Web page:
The other morning the girls were playing in the yard and as I sat there watching Clara throw her head back as she sprinted around the yard, her arms flying wildly from side to side, I remembered something I had read - and taught - over ten years ago. It was a poem that really only stuck in my memory as a feeling, and I couldn't place any of the words or phrases. As Clara ran harder and harder, I was experiencing in kind of vicarious way her joy mixed with my contentment, her chaos with my peace -- the symbiotic wholeness of a parent with his or her child. In the edges of my mind that nearly forgotten poem kept whispering, "see, this is what I meant."
That night I tried to find the poem in old poetry books and though I enjoyed the stanza by stanza trip down memory lane, I couldn't find the poem. I tried googling what fragments I thought I remembered, but I struck out. After I had given up on finding it and returned to the couch to watch TV, there it was again at the edge of my memory, whispering "flower-sparked" and "between him and me." I googled those phrases and got a single hit, the blog of a woman who also found personal significance in the poem. There was the forgotten text in front of me, complete with memories of the students as we discussed the meter, style, and vivid colorful imagery - all the while none of us, teacher or students, had any idea what the poet was feeling. Can a poem, once a part of our consciousness, lay latent until our lives catch up to it? Will I find similar connections to poems when as an old man I dare to eat a peach, or when I beg my father to rage against the dying of the light? Will I hear it in the deep heart's core?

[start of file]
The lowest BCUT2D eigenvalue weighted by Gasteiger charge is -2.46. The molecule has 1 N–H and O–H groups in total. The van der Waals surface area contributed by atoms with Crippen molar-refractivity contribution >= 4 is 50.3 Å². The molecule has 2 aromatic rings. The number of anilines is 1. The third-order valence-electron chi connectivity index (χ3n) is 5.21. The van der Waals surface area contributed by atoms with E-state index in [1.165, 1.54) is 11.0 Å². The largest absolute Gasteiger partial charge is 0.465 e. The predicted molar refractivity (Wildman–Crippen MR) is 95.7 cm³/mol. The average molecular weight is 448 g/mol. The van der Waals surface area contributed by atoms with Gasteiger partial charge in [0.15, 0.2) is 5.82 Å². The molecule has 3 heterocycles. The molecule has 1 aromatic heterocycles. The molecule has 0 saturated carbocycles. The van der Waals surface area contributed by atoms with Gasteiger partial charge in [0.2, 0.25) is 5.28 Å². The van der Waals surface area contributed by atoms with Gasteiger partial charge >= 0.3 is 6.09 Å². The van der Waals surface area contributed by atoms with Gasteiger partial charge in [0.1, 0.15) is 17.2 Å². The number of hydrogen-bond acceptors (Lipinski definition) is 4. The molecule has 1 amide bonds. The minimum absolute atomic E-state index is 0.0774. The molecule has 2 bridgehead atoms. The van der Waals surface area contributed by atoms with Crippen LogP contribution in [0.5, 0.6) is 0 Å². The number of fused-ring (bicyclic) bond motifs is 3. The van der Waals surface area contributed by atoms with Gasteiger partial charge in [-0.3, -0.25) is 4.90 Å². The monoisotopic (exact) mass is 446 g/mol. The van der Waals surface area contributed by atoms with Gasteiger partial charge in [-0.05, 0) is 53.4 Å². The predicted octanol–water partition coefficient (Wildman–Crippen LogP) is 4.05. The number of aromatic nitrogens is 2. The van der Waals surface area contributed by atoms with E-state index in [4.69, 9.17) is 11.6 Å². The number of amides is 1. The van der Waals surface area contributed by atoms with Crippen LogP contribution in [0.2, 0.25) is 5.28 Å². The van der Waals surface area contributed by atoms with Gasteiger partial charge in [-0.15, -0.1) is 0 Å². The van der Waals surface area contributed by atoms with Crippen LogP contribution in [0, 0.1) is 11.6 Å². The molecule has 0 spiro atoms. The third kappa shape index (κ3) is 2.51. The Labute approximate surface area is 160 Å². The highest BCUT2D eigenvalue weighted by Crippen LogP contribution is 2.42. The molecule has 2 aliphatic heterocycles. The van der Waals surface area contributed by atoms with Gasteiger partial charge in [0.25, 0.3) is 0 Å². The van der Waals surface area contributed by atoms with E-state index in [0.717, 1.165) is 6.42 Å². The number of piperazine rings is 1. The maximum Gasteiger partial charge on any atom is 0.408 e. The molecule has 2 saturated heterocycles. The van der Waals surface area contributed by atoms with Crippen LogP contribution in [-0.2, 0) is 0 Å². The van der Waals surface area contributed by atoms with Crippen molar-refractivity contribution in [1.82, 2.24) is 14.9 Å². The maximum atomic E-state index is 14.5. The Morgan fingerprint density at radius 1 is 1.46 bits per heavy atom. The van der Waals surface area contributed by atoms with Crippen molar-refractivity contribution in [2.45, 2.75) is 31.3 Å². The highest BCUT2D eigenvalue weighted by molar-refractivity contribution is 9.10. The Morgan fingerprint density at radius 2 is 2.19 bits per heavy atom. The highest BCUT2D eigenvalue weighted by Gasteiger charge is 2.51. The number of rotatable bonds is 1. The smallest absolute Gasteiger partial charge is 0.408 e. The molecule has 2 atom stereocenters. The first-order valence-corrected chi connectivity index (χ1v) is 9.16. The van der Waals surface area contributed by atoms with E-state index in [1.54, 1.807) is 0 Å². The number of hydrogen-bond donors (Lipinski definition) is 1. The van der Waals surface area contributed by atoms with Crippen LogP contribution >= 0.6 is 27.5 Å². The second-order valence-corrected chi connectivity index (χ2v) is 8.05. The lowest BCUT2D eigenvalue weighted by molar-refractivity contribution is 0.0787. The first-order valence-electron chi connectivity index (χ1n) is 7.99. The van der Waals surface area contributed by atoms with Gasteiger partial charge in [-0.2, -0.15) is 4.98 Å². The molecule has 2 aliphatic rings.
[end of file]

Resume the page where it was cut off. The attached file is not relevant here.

I once taught my students that poetry can add meaning and significance to our lives. It took a little girl running with all her might to teach me that our lives can add meaning and significance to poetry.
I remember my littlest one in a field
running so hard at the morning in him
he kicked the heads off daisies. Oh, wild
and windy and spilling over the brim
of his sun-up juices he ran
in the dew of himself. My son.
And the white flower heads
shot like sparks where his knees
pumped, and his hot-shod
feet took off from time, as who knows
when ever again a running morning will be
so light-struck, flower-sparked-full between him and me.
- John Ciardi
(on a side note, I wrote this while laying in a hammock next to Clara, who was doodling on her little sketch pad. She said, "I'm writing like you.")